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Targeted Therapy for Low Back Pain in Elderly Degenerative Lumbar Scoliosis

Journal article
Authors K. Yamada
T. Nakamae
T. Shimbo
T. Kanazawa
T. Okuda
H. Takata
T. Hashimoto
T. Hiramatsu
N. Tanaka
Kjell Olmarker
Y. Fujimoto
Published in Spine
Volume 41
Issue 10
Pages 872-879
ISSN 0362-2436
Publication year 2016
Published at Institute of Biomedicine, Department of Medical Biochemistry and Cell Biology
Pages 872-879
Language en
Keywords bone marrow edema, degenerative lumbar scoliosis, elderly, intervertebral vacuum, low back pain, clinical-practice guideline, vertebral end-plate, adult idiopathic, scoliosis, fusion surgery, interventional therapies, nonoperative, treatment, intervertebral disc, surgical-treatment, randomized-trials, spinal stenosis, Neurosciences & Neurology, Orthopedics
Subject categories Surgery


Study Design. Prospective cohort study. Objective. To compare the novel treatment procedure with nonoperative treatment for low back pain (LBP) in elderly patients with degenerative lumbar scoliosis (DLS). Summary of Background Data. Treatment of LBP associated with elderly DLS is controversial. We developed a novel treatment procedure, termed percutaneous intervertebral-vacuum polymethylmethacrylate injection (PIPI). Methods. We included patients with de novo DLS aged >= 65 years who had LBP with a visual analogue scale (VAS) score of >50 for >= 6 months with intervertebral vacuum and vertebral bone marrow edema (BME) defined on fat-saturated T2-weighted or gadolinium-enhanced T1-weighted magnetic resonance imaging. The primary outcomes were evaluated using the VAS score and modified Oswestry Disability Index (ODI). As an objective measurement, we scored BME on magnetic resonance imaging. Results. Between August 2004 and July 2011, 109 patients underwent PIPI and 53 received nonoperative treatment. At 1 month, mean improvements in VAS scores were -55.3 (95% CI, -60.5 to -50.1) and -1.9 (CI, -7.7 to 3.8) and mean improvements in ODI were -22.7 (CI, -27.3 to -18.2) and -0.6 (CI, -6.6 to 5.4) for the PIPI and nonoperative groups, respectively. At 2 years, mean improvements in VAS scores were -52.2 (CI, -59.9 to -44.4) and -4.0 (CI, -10.9 to 3.0) and mean improvements in ODI were -20.7 (CI, -27.3 to -14.5) and -1.0 (CI, -7.7 to 5.7) for the PIPI and nonoperative groups, respectively. BME substantially decreased in the PIPI group compared with the nonoperative group (P < 0.001) and correlated with VAS score and ODI improvements (VAS score: r = 0.502, P < 0.001; ODI: r = 0.372, P< 0.001). Conclusion. PIPI improved treatment for LBP, with a sustained clinical benefit for at least 2 years.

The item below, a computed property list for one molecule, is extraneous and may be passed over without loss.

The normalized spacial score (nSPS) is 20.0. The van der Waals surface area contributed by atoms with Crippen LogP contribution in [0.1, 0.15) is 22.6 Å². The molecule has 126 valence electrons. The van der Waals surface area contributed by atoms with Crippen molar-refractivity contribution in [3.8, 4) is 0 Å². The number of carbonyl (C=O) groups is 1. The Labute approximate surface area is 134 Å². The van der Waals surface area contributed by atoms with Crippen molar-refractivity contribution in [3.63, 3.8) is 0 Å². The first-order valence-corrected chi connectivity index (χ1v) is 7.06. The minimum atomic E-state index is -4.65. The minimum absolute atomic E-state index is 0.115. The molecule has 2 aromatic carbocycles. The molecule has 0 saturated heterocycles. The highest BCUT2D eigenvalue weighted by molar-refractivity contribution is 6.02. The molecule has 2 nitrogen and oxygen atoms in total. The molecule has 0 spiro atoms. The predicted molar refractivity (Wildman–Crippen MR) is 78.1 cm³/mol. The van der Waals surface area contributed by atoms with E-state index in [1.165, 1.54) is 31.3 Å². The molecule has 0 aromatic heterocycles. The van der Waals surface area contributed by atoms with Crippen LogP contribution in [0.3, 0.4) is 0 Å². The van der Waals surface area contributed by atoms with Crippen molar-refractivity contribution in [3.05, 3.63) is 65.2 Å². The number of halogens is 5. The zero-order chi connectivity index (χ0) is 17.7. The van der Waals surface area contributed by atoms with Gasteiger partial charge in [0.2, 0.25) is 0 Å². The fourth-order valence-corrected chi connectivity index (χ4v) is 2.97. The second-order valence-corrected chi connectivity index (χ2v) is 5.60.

Page Manager: Webmaster|Last update: 9/11/2012

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